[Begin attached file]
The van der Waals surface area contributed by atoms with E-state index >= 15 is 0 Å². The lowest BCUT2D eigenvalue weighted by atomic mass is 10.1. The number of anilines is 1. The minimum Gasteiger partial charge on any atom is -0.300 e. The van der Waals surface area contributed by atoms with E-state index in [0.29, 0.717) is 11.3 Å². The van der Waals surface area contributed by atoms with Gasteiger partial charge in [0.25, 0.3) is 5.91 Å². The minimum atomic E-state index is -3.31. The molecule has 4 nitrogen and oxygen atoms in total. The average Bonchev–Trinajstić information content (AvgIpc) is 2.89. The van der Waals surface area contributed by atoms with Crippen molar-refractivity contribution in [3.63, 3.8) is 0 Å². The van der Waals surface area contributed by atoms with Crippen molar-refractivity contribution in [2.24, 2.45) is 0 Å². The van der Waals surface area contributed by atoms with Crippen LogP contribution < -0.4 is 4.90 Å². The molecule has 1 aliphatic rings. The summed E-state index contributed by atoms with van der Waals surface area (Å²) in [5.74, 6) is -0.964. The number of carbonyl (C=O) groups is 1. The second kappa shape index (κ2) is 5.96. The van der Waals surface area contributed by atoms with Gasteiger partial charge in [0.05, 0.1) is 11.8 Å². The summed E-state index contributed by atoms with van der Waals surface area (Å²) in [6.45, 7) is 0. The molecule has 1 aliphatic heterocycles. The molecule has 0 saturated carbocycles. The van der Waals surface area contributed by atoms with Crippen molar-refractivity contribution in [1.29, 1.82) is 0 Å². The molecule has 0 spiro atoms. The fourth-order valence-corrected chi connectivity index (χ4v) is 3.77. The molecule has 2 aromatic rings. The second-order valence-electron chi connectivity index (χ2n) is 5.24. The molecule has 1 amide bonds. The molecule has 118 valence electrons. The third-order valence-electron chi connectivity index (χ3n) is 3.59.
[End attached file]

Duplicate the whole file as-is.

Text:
The van der Waals surface area contributed by atoms with E-state index >= 15 is 0 Å². The lowest BCUT2D eigenvalue weighted by atomic mass is 10.1. The number of anilines is 1. The minimum Gasteiger partial charge on any atom is -0.300 e. The van der Waals surface area contributed by atoms with E-state index in [0.29, 0.717) is 11.3 Å². The van der Waals surface area contributed by atoms with Gasteiger partial charge in [0.25, 0.3) is 5.91 Å². The minimum atomic E-state index is -3.31. The molecule has 4 nitrogen and oxygen atoms in total. The average Bonchev–Trinajstić information content (AvgIpc) is 2.89. The van der Waals surface area contributed by atoms with Crippen molar-refractivity contribution in [3.63, 3.8) is 0 Å². The van der Waals surface area contributed by atoms with Crippen molar-refractivity contribution in [2.24, 2.45) is 0 Å². The van der Waals surface area contributed by atoms with Crippen LogP contribution < -0.4 is 4.90 Å². The molecule has 1 aliphatic rings. The summed E-state index contributed by atoms with van der Waals surface area (Å²) in [5.74, 6) is -0.964. The number of carbonyl (C=O) groups is 1. The second kappa shape index (κ2) is 5.96. The van der Waals surface area contributed by atoms with Gasteiger partial charge in [0.05, 0.1) is 11.8 Å². The summed E-state index contributed by atoms with van der Waals surface area (Å²) in [6.45, 7) is 0. The molecule has 1 aliphatic heterocycles. The molecule has 0 saturated carbocycles. The van der Waals surface area contributed by atoms with Crippen molar-refractivity contribution in [1.29, 1.82) is 0 Å². The molecule has 0 spiro atoms. The fourth-order valence-corrected chi connectivity index (χ4v) is 3.77. The molecule has 2 aromatic rings. The second-order valence-electron chi connectivity index (χ2n) is 5.24. The molecule has 1 amide bonds. The molecule has 118 valence electrons. The third-order valence-electron chi connectivity index (χ3n) is 3.59.